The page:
“An Unfinished Life: John F. Kennedy 1917-1963,” by now-retired Boston University historian Robert Dallek. This is the definitive one-volume biography so far. It’s where we go to find pithy, accurate summaries of all JFK’s adult highlights, from his 1946 congressional race, to the 1960 presidential campaign, to the Cuban Missile Crisis, to his final 100 days.
This was the 2003 book that brought the full extent of JFK’s health problems to public view. Again, it sheds a different light on the calm, cool JFK demeanor, showing it often hid physical pain and frustration.
“The Death of a President, November 1963,” by William Manchester. This is a famous book that in our view is not famous enough. It is an extraordinary accounting of the basic facts of the trip to Dallas, the assassination, and the aftermath, as known in the mid-‘60s. To read it is to see where so many of the authors of today get their basic framework for the same material.
And it is gripping. Consider this, Manchester’s description of the post-assassination instant:
“Lee Oswald, watched by the stupefied [street-level witness Howard] Brennan, steps back into the shadows in the deliberate lock step of a Marine marksman retiring from the range. Below him he leaves madness. The plaza resembles nothing so much as a field which has just been swept by a mighty wind.”
Manchester’s book was initially authorized by the Kennedy family, and he had access to Jackie Kennedy and other key witnesses. They later deemed it unseemly and wrestled with the author over its publication. Though hard to find for many years (our copy came from a used book sale), it’s now available again in a 50th anniversary edition.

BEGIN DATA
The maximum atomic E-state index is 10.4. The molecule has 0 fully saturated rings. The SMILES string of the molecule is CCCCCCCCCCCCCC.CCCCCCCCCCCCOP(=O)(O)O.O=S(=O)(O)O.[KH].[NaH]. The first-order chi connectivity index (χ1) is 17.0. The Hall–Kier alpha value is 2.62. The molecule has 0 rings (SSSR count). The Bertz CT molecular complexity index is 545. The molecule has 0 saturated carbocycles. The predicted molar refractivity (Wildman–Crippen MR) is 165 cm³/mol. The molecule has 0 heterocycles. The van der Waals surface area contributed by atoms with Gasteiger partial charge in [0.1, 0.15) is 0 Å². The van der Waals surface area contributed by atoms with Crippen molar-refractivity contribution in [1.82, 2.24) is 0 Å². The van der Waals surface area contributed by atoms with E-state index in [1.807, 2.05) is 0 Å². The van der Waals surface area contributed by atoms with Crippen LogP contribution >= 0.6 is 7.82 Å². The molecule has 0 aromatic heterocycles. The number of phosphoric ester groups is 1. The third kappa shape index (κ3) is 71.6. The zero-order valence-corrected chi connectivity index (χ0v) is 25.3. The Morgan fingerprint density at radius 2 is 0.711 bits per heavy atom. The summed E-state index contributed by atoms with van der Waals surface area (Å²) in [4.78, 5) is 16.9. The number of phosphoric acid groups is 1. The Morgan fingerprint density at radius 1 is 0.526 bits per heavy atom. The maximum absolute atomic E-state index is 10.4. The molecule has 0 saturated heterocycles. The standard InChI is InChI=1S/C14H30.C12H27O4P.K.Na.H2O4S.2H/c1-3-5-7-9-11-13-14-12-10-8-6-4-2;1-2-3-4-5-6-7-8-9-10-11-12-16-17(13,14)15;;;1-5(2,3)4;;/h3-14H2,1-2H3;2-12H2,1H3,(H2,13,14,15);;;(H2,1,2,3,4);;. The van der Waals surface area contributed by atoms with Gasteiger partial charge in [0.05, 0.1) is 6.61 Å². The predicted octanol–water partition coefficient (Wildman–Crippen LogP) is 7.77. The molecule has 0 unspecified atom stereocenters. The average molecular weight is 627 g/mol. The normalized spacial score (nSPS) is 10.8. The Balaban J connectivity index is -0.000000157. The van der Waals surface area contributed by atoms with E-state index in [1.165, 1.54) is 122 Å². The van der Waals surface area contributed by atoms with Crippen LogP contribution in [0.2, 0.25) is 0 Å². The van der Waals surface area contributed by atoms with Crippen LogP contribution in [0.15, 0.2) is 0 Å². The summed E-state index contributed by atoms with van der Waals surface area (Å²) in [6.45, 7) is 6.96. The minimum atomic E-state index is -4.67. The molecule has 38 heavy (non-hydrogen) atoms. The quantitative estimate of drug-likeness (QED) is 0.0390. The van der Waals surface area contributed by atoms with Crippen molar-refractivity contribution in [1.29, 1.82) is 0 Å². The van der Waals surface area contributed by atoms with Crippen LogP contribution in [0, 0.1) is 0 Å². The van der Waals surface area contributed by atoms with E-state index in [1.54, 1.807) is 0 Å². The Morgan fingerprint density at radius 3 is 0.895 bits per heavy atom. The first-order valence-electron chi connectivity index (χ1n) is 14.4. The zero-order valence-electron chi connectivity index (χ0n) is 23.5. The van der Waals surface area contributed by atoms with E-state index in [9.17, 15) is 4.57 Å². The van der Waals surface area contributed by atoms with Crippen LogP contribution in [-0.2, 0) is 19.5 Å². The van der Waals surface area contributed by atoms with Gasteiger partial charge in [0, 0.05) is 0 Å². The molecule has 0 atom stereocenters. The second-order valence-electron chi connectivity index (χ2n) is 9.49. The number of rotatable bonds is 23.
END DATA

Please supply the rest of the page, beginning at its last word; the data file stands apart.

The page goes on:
Vice President Joe Biden literally – literally, we tell you – congratulated the wrong guy for winning the Boston mayoral race on Tuesday night. Son of a gun! What will that old Acela-riding, shotgun-promoting, product of Scranton, Pa., do to get attention next?
Here’s the story in case you haven’t heard. Boston’s new mayor-elect is named Marty Walsh. Minutes after the election returns indicated Mr. Walsh’s victory, Mr. Biden reached out to pump the guy’s hand, verbally speaking.
“You son of a gun, Marty!” he said. “You did it!”
But it was the wrong Marty. The veep had called Marty Walsh, a former aide to Sen. Ted Kennedy and the current president of a Boston government relations firm, as opposed to Marty Walsh, the labor activist and state lawmaker who’d just won the top City Hall job.
Wrong Marty did not get upset. He’s used to such mix-ups, apparently. He passed along the phone number of the right Marty, which he had on hand, probably taped next to the phone along with pizza carry-out info.
“Walsh said Biden then jokingly congratulated him for not being mayor,” said the Associated Press.
Flip-flop alert! The guy’s mayor, he’s not mayor, it’s good either way? Take a stand, Biden.
Anyway, here’s our take on this. The mix-up was not Joe’s fault. Why? Because you don’t really think he dials his own phone calls, do you?
He is not sitting in the basement man cave of the VP residence at the Naval Observatory with a cellphone, a ginger ale, and the big screen. He’s in an office somewhere with a list of congratulatory phone calls to make and the White House switchboard all primed to dial the numbers and line them up so Biden can go down the list as fast as possible.